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I'm developing a new digital product, and am designing the home page now.

I am looking for some samples of ideas of how, in a single home page, to cater to two different profiles, like: employee and candidates.

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closed as too broad by Charles Wesley, Matt Obee, Bart Gijssens, Dominik Oslizlo, Izhaki Feb 19 '14 at 23:50

There are either too many possible answers, or good answers would be too long for this format. Please add details to narrow the answer set or to isolate an issue that can be answered in a few paragraphs.If this question can be reworded to fit the rules in the help center, please edit the question.

Welcome to UX! Could you expand upon what exactly you are wanting or having an issue with? It's pretty unclear at the moment and your question may be in jeopardy of being closed due to site rules. – Code Maverick Feb 12 '14 at 2:27

First, be certain you want to bifurcate the user experience according to some sense of there being different categories of audience. Sometimes this is appropriate, such as employers vs job-seekers, but other times this can fail. A website selling office equipment is better off structuring according to product categories, instead of "Small Business" vs "Corporate".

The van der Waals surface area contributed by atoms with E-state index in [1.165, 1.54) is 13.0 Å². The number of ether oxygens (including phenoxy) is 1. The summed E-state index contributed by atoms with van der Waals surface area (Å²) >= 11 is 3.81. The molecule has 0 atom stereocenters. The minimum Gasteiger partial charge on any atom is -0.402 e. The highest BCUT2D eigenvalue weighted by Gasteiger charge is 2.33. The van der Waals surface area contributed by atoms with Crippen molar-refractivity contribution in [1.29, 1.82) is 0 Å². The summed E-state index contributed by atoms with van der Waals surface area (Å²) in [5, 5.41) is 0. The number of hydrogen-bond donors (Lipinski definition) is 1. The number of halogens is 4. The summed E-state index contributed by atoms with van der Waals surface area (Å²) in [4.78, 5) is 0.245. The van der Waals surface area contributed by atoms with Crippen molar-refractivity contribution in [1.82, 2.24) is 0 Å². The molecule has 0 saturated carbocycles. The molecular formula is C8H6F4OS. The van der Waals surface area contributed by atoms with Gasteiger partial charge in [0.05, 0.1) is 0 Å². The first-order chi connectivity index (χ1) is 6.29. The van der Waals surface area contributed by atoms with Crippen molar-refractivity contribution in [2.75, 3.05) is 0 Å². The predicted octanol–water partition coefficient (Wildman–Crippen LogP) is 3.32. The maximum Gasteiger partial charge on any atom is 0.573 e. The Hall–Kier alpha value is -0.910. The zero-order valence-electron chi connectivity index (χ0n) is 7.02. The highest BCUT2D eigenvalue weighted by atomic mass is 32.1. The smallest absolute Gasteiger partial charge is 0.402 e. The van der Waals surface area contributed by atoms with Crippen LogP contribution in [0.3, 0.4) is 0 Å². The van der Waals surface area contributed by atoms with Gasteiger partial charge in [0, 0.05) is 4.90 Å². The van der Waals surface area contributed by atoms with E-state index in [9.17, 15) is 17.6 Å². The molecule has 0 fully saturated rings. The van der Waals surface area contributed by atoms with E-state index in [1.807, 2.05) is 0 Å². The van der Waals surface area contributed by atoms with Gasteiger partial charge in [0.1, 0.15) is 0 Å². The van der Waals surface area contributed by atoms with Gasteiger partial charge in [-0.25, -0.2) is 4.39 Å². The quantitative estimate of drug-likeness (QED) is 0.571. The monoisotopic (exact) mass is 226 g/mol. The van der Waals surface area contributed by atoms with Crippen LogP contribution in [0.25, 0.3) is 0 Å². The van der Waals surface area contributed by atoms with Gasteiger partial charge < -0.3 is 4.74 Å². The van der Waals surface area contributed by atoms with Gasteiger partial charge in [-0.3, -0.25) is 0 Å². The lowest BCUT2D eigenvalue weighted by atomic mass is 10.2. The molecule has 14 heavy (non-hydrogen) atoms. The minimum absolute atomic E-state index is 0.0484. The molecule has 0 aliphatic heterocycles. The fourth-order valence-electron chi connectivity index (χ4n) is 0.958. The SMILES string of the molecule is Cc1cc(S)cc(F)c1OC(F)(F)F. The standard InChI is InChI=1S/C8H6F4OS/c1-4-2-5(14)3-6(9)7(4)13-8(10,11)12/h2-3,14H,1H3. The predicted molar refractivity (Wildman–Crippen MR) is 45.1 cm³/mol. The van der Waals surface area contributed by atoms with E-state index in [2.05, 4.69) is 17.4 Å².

Secondly, be very careful about what terms you choose. Jared Spool explains..

“Hay Net” - a very simple site to help sellers and buyers of hay find each other.

This site had two main choices on the front page – “have hay”, “want hay” – but user testing showed that about half the time “have hay” was chosen to find someone who has hay, and the rest of the time chosen when they were the one who has the hay.

Wording was not intuitive, even though it was very simple. UX Fail.

That said, you should also consider just what the main purpose of the home page is. If, for example, it is to promote the services of an agency that finesses a relationship between the two categories (eg. job-seekers, and employers), then perhaps it is more important for the home page to talk about what they bring to the party, to talk about the relationship between the two categories of people. Also, prop that up with a design that also speaks to the authenticity or trust factors or credibility or social validation etc etc of the agency.

And then just have small design elements to send job-seekers off to the job-seeker pages (find a job, upload resume, etc), and employers off to the employer pages (post a job, browse candidates, etc)

One the other hand, if these two categories of audience are quite distinct and don't interact, and the home page really needs to focus on talking to both of the distinct audience groups ... why even bring them together on the one website?

Set up two websites, each with their own home, dedicated to explaining that particular website to that particular audience group. And tucked away in a corner have a "We partner with [...]" link that connects to the other website.

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